Rice fortification has been an under-utilized opportunity. Technologies that have been used cost-effectively for nearly a century in wheat and maize milling could not be adapted to rice milling. Rice fortification is complex.

Rice is a staple food for half the world’s population, and can contribute as much as 70 percent of daily energy intake, particularly in developing countries. Places where rice is an important contributor to the diet often happen to overlap with areas where micronutrient deficiencies are most common. Here lies an enormous opportunity. Fortifying rice has great potential to help fight hidden hunger on a large scale.

Rice fortified with the fortificant mix by dusting; or coated or extruded fortified kernels mixed with non-fortified rice in a ratio varying between 0.5%-2% is fortified rice. Rice fortification is a cost effective, culturally appropriate strategy to address micronutrient deficiency in countries with high per capita rice consumption. India is a leading rice producing country, with 22% of the total global rice production and 65% of India’s population consumes rice on a daily basis. The per capita rice consumption in India is 6.8 kilogram per month. Fortification of rice makes it more nutritious by adding vitamins and minerals, many of which are lost during the milling and polishing process.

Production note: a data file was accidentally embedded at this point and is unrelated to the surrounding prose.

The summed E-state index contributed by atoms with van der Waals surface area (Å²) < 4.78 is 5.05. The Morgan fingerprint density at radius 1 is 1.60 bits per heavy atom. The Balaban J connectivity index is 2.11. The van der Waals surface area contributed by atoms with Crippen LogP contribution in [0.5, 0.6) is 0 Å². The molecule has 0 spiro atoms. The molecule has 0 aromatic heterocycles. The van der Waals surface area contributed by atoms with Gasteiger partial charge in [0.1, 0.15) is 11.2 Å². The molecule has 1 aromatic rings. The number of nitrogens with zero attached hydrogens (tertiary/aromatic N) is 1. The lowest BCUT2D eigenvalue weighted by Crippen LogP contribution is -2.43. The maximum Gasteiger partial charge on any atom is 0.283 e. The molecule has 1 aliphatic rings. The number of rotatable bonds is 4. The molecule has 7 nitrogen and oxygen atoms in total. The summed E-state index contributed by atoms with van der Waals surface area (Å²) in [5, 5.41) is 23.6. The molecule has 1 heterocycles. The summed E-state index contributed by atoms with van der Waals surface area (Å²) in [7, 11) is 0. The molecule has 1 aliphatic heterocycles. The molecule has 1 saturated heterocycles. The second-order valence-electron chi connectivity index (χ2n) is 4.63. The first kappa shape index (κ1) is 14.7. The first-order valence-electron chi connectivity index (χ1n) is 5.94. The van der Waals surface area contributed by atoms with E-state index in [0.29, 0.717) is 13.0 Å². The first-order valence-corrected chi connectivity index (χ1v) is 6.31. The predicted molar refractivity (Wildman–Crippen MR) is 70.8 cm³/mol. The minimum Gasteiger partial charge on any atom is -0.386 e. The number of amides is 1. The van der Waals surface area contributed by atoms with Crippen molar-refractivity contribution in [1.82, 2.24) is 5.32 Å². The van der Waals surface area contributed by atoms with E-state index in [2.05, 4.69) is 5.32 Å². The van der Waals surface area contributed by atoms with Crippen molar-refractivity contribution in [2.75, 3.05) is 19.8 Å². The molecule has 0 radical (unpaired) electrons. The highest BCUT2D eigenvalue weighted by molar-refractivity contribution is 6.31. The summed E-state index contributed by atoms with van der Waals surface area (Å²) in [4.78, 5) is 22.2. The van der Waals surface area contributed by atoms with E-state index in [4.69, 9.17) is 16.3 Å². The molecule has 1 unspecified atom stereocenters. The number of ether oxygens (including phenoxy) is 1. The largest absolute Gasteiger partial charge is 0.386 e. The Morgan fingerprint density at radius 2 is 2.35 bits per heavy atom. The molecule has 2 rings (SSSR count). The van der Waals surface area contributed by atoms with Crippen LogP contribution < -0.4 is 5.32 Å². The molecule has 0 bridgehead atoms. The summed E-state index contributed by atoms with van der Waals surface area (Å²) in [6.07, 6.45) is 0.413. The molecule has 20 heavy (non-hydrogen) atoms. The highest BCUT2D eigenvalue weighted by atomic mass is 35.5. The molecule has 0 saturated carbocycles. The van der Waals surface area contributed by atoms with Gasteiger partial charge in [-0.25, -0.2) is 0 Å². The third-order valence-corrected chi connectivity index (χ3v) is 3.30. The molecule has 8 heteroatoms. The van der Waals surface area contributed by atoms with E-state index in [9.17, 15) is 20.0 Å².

Rice can be fortified using dusting, coating or extrusion technology. Extrusion is the preferred technology for rice fortification given the stability of micronutrients in the rice kernels across processing, storage, washing and cooking, also in view of cost considerations.

In extrusion technology, milled rice is pulverized and mixed with a premix containing vitamins and minerals. Fortified rice kernels (FRK) are produced from this mixture using an extruder machine. The kernels resemble rice grains. FRK is added to non-fortified rice in ratio ranging from 1:50 to 1: 200 resulting in fortified rice nearly identical to traditional rice in aroma, taste, and texture. It is then distributed for regular consumption.